Friday, October 30, 2009

McWhorter on the world's dwindling stock of languages

... the going idea among linguists and anthropologists is that we must keep as many languages alive as possible, and that the death of each one is another step on a treadmill toward humankind’s cultural oblivion. This accounted for the melancholy tone, for example, of the obituaries for the Eyak language of southern Alaska last year when its last speaker died.

That death did mean, to be sure, that no one will again use the word demexch, which refers to a soft spot in the ice where it is good to fish. Never again will we hear the word 'ał for an evergreen branch, a word whose final sound is a whistling past the sides of the tongue that sounds like wind passing through just such a branch. And behind this small death is a larger context. Linguistic death is proceeding more rapidly even than species attrition. According to one estimate, a hundred years from now the 6,000 languages in use today will likely dwindle to 600. The question, though, is whether this is a problem.
On behalf of the editors of Pusteblume, with whom I've long discussed this issue, I can answer McWhorter's question affirmatively: the loss of languages is a problem. Whether this loss amounts to a problem depends upon the values of the person considering the loss. Some are untroubled by the destruction of texts, the attrition of cultural practices, and the homogenization that accompanies globalization. Even as we welcome improvements in, say, economic equality, we mourn the loss of what we consider to be irreplaceable. If languages were ready substitutes for one another -- if they were in practice replaceable -- the work of the translator would not be quite as subtle, demanding, and improbable as it is.
"Preservation [...] is what we do to berries in jam jars and salmon in cans. [...] Books and recordings can preserve languages, but only people and communities can keep them alive.” -- Nora Marks Dauenhauer and Richard Dauenhauer, Tlingit oral historians
Luisa Maffi writes, "it is a human right for language communities to keep or reclaim their languages, and that this right is in no way dependent on the evidence from these research questions." I'd say that the concept of human rights entails human responsibilities. If we want to live in a world of diverse traditions and experiences, where human rights are respected, we have to accept the responsibility to support the exercise of those rights. With regard to language, our responsibility is to show value for and provide support to the living use of endangered languages. In other words -- conversation, cultural engagement, classroom use and academic study, publication and translation. Every word in a language, and every grammatical tricks employed by that language to use that word, represents the solution to some problem of expression. We are all better off having access to more solutions, rather than fewer; and as such solutions are only the product of many generations of language evolution, we can most efficiently maintain the stock of linguistic solutions by preserving the living communities in which those languages are spoken.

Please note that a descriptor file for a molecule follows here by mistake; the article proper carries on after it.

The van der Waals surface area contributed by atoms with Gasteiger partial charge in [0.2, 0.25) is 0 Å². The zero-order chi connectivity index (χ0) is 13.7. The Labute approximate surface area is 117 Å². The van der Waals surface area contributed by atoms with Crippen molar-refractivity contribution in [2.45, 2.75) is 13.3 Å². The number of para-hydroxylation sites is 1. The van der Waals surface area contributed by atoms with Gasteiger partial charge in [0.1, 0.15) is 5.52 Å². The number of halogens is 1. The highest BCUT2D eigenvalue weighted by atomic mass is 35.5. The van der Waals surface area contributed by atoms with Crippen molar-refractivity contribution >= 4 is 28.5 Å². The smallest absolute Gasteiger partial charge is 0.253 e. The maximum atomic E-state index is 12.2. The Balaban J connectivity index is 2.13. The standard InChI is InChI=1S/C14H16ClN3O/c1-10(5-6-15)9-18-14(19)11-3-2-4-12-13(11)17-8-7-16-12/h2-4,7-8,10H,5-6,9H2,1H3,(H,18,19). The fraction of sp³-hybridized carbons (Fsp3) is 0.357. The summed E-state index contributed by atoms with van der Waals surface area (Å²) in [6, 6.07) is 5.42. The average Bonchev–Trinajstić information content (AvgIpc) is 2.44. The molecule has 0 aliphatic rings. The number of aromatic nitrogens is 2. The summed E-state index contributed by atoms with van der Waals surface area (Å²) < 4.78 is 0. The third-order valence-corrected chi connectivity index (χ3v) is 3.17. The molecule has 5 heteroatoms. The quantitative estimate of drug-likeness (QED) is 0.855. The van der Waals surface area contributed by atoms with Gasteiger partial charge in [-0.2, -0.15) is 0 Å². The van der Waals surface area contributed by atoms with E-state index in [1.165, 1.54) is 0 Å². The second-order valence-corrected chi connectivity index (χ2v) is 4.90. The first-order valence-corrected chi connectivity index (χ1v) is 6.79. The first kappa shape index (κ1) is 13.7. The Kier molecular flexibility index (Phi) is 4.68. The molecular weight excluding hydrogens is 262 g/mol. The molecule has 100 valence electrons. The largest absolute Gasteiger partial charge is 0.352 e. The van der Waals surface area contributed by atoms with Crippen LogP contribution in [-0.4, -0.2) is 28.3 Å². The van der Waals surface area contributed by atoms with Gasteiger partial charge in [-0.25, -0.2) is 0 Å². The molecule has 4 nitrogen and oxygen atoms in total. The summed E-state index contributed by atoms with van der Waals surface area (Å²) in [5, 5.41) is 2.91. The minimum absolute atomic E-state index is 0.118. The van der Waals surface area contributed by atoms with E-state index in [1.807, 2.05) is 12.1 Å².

In The Tree of Meaning, Robert Bringhurst reflects often on the value of languages and oral literature, and on the significance of their loss. In an essay from the collection, ""Oral Literature and the Unity of the Humanities", Bringhurst writes:
Every normal, healthy human being, once past the stage of infancy, speaks and contributes to a languages. And every normal, healthy human language -- no exceptions -- speaks and nourishes a literature. It is harder, most of the time, for human beings to restrain themselves from telling stories than it is for them to keep from shedding tears. Perhaps that is why human beings keep on going, even when anyone can see they ought to stop and weep."
This insight captures something of my feeling of the value lost when a language is lost.

Read more:

Lone Pine by George Raab

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